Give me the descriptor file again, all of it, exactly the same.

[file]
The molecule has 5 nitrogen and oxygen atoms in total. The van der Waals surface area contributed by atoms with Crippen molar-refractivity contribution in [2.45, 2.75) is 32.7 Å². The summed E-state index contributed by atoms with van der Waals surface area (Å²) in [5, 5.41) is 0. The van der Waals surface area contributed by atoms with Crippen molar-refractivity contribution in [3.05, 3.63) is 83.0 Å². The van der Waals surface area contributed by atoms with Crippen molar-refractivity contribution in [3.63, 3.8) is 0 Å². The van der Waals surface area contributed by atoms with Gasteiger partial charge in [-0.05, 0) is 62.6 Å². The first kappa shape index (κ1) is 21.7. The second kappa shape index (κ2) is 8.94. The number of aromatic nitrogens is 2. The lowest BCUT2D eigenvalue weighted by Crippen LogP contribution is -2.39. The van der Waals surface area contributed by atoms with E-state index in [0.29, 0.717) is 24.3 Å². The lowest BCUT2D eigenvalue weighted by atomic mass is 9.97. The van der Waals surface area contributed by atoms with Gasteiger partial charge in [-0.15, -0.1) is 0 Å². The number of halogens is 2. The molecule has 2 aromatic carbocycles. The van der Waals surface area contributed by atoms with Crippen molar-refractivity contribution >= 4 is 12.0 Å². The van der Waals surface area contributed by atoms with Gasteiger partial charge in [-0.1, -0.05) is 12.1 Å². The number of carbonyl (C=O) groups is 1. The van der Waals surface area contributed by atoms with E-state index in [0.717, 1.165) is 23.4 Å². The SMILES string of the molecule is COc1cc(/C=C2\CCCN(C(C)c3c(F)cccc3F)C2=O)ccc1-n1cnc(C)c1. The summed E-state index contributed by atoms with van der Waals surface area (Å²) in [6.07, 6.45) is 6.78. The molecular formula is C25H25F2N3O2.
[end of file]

The molecule has 5 nitrogen and oxygen atoms in total. The van der Waals surface area contributed by atoms with Crippen molar-refractivity contribution in [2.45, 2.75) is 32.7 Å². The summed E-state index contributed by atoms with van der Waals surface area (Å²) in [5, 5.41) is 0. The van der Waals surface area contributed by atoms with Crippen molar-refractivity contribution in [3.05, 3.63) is 83.0 Å². The van der Waals surface area contributed by atoms with Crippen molar-refractivity contribution in [3.63, 3.8) is 0 Å². The van der Waals surface area contributed by atoms with Gasteiger partial charge in [-0.05, 0) is 62.6 Å². The first kappa shape index (κ1) is 21.7. The second kappa shape index (κ2) is 8.94. The number of aromatic nitrogens is 2. The lowest BCUT2D eigenvalue weighted by Crippen LogP contribution is -2.39. The van der Waals surface area contributed by atoms with E-state index in [0.29, 0.717) is 24.3 Å². The lowest BCUT2D eigenvalue weighted by atomic mass is 9.97. The van der Waals surface area contributed by atoms with Gasteiger partial charge in [-0.15, -0.1) is 0 Å². The number of halogens is 2. The molecule has 2 aromatic carbocycles. The van der Waals surface area contributed by atoms with Crippen molar-refractivity contribution >= 4 is 12.0 Å². The van der Waals surface area contributed by atoms with Gasteiger partial charge in [-0.1, -0.05) is 12.1 Å². The number of carbonyl (C=O) groups is 1. The van der Waals surface area contributed by atoms with E-state index in [0.717, 1.165) is 23.4 Å². The SMILES string of the molecule is COc1cc(/C=C2\CCCN(C(C)c3c(F)cccc3F)C2=O)ccc1-n1cnc(C)c1. The summed E-state index contributed by atoms with van der Waals surface area (Å²) in [6.07, 6.45) is 6.78. The molecular formula is C25H25F2N3O2.